Succumbing to the lure of the bean

A RECENT court action by a big coffee wholesaler has thrown the spotlight on the battle being fought by Perth’s coffee suppliers.

At a time when consumer attention is focused on the opening of new coffee chains, Perth’s independent cafes are being lavished with big offers to lure them into lucrative coffee contracts.

Cantarella Bros, makers of the Vittoria brand, is suing Subiaco icon Oriel Cafe and proprietor Loretta Evangelisti for $40,000 for an alleged breach of contract.

The coffee supplier is seeking a payout for the remainder of the contract after Oriel swapped coffee suppliers last July, seven months before Vittoria alleges its contract was due to expire.

Ms Evangelisti did not wish to comment on the legal matter except to say the cafe would be defending the claim.

Just what happened to prompt Oriel’s change to Piazza D’Oro, makers of Espresso de Manfredi, is difficult to decipher and is likely to be a subject of the commercial dispute.

But the legal action offers a rare insight into what appears to be a common occurrence among Perth’s cafes, swapping suppliers.

Research by Business News has revealed independent cafe operators are frequently approached by wholesalers offering incentive deals to get a cut of the market.

Simon Dimittina, director of rival wholesaler Dimittina, said he approached Oriel before the cafe switched to Piazza D’Oro, but couldn’t match Vittoria’s existing contract.

“It’s fairly competitive. There are a lot of giveaways and a lot of money spent on individual accounts,” he said.

This is supported by many cafe owners, who claim they are visited by a regular procession of company sales representatives.

Anne Ockwell, from Fremantle’s Marconi Cafe Restaurant, changed coffee suppliers a year ago and said sales representatives from most companies visited her regularly.

“Piazza D’Oro made us a very good offer. They had been trying to get our business for about a year,” Ms Ockwell said.

“We didn’t have any problems with Dimittina, we just thought it was time to change.”

Piazza D’Oro’s offer, a three-year contract, came with what has become a standard package deal – the coffee machine, coffee cups and umbrellas – but Ms Ockwell said Piazza D’Oro also put money towards staff uniforms and backed this with advertising.

“They put a full-page ad in the Fremantle Herald,” she said.

It seems many cafes swap coffee companies on a regular basis because they only have supply agreements, rather than long running contracts.

“We bought the business seven years ago this August. We started with Vittoria then Jacobs, then changed to Mocapan to Dimittina and now Piazza D’Oro,” Ms Ockwell said.

Cantarella Bros area manager Colin Hannan said the company was simply defending its commercial rights in taking legal action against Oriel.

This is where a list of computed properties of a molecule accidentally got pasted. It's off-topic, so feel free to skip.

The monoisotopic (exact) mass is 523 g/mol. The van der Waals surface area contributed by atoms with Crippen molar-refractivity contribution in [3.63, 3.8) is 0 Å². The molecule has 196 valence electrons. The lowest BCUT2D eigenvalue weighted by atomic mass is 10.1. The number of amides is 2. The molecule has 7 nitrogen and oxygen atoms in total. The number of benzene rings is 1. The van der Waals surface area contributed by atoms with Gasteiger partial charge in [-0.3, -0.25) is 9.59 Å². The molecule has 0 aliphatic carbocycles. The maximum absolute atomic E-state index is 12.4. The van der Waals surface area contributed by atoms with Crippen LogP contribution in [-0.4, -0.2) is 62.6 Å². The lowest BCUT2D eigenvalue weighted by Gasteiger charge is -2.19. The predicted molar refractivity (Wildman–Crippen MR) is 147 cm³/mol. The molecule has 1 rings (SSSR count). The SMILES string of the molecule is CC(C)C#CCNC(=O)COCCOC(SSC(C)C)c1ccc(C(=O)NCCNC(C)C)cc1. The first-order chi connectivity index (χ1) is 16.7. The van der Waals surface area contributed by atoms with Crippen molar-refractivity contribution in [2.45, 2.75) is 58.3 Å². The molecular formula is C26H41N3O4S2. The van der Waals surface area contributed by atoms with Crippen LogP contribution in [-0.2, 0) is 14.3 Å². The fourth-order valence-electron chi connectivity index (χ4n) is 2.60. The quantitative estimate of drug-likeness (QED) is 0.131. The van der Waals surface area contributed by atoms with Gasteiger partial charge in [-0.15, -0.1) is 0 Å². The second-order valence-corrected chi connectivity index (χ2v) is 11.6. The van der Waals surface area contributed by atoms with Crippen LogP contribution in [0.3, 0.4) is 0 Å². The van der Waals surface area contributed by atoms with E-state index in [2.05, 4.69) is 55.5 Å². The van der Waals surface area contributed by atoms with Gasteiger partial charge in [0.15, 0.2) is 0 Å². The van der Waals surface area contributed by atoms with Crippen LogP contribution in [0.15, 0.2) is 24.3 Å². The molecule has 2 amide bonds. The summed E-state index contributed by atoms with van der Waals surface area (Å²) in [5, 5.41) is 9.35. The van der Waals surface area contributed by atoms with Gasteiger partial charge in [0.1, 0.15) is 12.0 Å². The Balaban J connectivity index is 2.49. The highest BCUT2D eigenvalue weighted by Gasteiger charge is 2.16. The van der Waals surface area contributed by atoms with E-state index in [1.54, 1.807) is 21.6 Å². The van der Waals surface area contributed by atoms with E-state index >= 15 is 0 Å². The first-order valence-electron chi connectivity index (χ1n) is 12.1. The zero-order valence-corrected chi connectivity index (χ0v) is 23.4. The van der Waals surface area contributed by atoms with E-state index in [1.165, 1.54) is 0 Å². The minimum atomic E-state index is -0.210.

“You couldn’t imagine Coles Myer signing a contractual agreement (with a third party) and both parties walking away from it,” he said.

“That’s the commercial reality. Contracts are not new in the coffee industry. There has to be a return on investment,” Mr Hannan said.

“That’s the commercial world. You’ve got to do your sums.”

Others agreed that the Vittoria wholesaler is not alone in offering contracts.

One industry source said some cafes were locked into contracts they found tough to fulfill. For instance, some owners agreed to contracts that stipulated a minimum amount of coffee that must be bought, an agreement the source said had resulted in at least one cafe stockpiling coffee because it could not sell the volumes stipulated.

But it’s not usually the cafes which are on the wrong end of this market battle. With the incentives getting bigger and bigger, the market is becoming tougher for smaller roasters who do not have the manufacturing muscle to compete with the larger players.

Voodoo Coffee’s Gregory Leech said he had to rely on his blend and customer service because he could not afford the expenses the national companies could absorb.

“It not just the blend, its the technique and the service,” he said.

“Where the coffee matters you can get business, that’s the niche market.”

Competitive it may be, but it’s a lucrative business that largely escapes consumer attention.

“It’s not transparent enough for the consumer to be aware,” said one supplier.

The number of coffee suppliers has increased dramatically over the past 10 years but Australia is importing fewer coffee beans of a higher quality.

While industry sources say there are about 42 coffee suppliers, only six or so heavyweights offer the world to the cafes.

One big player, Coffex’s State manager Ivan Bertoncini said it was critical to deliver on promises.

“We don’t promise anything we can’t deliver. We want to be known for ethical behaviour,” he said.

“People will change coffee (supplier) for a change, we want to leave on good terms.

“Perth is a small town, too small to make enemies.”

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